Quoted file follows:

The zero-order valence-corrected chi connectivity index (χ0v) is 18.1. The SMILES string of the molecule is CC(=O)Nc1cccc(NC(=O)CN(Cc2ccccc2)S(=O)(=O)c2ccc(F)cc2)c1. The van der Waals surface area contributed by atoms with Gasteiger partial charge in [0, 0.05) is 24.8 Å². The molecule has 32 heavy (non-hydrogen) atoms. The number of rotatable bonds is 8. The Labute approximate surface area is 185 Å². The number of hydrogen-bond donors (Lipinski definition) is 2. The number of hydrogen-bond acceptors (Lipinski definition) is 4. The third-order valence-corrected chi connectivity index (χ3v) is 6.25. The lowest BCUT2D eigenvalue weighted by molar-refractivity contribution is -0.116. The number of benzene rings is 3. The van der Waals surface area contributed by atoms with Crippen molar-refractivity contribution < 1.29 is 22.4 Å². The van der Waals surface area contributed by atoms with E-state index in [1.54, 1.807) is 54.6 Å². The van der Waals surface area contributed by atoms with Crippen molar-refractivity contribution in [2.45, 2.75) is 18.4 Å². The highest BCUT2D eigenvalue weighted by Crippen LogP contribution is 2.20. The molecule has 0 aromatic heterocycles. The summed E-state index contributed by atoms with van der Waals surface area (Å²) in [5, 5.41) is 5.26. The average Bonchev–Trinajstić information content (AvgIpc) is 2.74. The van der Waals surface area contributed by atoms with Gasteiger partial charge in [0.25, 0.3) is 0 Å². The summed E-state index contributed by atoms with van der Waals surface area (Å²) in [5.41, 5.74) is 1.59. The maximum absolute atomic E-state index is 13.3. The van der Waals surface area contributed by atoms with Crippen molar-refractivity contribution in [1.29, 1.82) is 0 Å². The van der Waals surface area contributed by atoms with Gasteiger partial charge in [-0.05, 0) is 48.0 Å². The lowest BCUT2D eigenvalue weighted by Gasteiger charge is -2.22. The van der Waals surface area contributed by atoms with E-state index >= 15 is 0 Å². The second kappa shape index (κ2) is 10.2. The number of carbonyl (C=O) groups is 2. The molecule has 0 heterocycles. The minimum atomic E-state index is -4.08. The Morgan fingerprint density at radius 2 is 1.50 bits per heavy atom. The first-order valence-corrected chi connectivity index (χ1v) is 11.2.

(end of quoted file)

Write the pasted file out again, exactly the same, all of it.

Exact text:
The zero-order valence-corrected chi connectivity index (χ0v) is 18.1. The SMILES string of the molecule is CC(=O)Nc1cccc(NC(=O)CN(Cc2ccccc2)S(=O)(=O)c2ccc(F)cc2)c1. The van der Waals surface area contributed by atoms with Gasteiger partial charge in [0, 0.05) is 24.8 Å². The molecule has 32 heavy (non-hydrogen) atoms. The number of rotatable bonds is 8. The Labute approximate surface area is 185 Å². The number of hydrogen-bond donors (Lipinski definition) is 2. The number of hydrogen-bond acceptors (Lipinski definition) is 4. The third-order valence-corrected chi connectivity index (χ3v) is 6.25. The lowest BCUT2D eigenvalue weighted by molar-refractivity contribution is -0.116. The number of benzene rings is 3. The van der Waals surface area contributed by atoms with Crippen molar-refractivity contribution < 1.29 is 22.4 Å². The van der Waals surface area contributed by atoms with E-state index in [1.54, 1.807) is 54.6 Å². The van der Waals surface area contributed by atoms with Crippen molar-refractivity contribution in [2.45, 2.75) is 18.4 Å². The highest BCUT2D eigenvalue weighted by Crippen LogP contribution is 2.20. The molecule has 0 aromatic heterocycles. The summed E-state index contributed by atoms with van der Waals surface area (Å²) in [5, 5.41) is 5.26. The average Bonchev–Trinajstić information content (AvgIpc) is 2.74. The van der Waals surface area contributed by atoms with Gasteiger partial charge in [0.25, 0.3) is 0 Å². The summed E-state index contributed by atoms with van der Waals surface area (Å²) in [5.41, 5.74) is 1.59. The maximum absolute atomic E-state index is 13.3. The van der Waals surface area contributed by atoms with Crippen molar-refractivity contribution in [1.29, 1.82) is 0 Å². The van der Waals surface area contributed by atoms with Gasteiger partial charge in [-0.05, 0) is 48.0 Å². The lowest BCUT2D eigenvalue weighted by Gasteiger charge is -2.22. The van der Waals surface area contributed by atoms with E-state index >= 15 is 0 Å². The second kappa shape index (κ2) is 10.2. The number of carbonyl (C=O) groups is 2. The molecule has 0 heterocycles. The minimum atomic E-state index is -4.08. The Morgan fingerprint density at radius 2 is 1.50 bits per heavy atom. The first-order valence-corrected chi connectivity index (χ1v) is 11.2.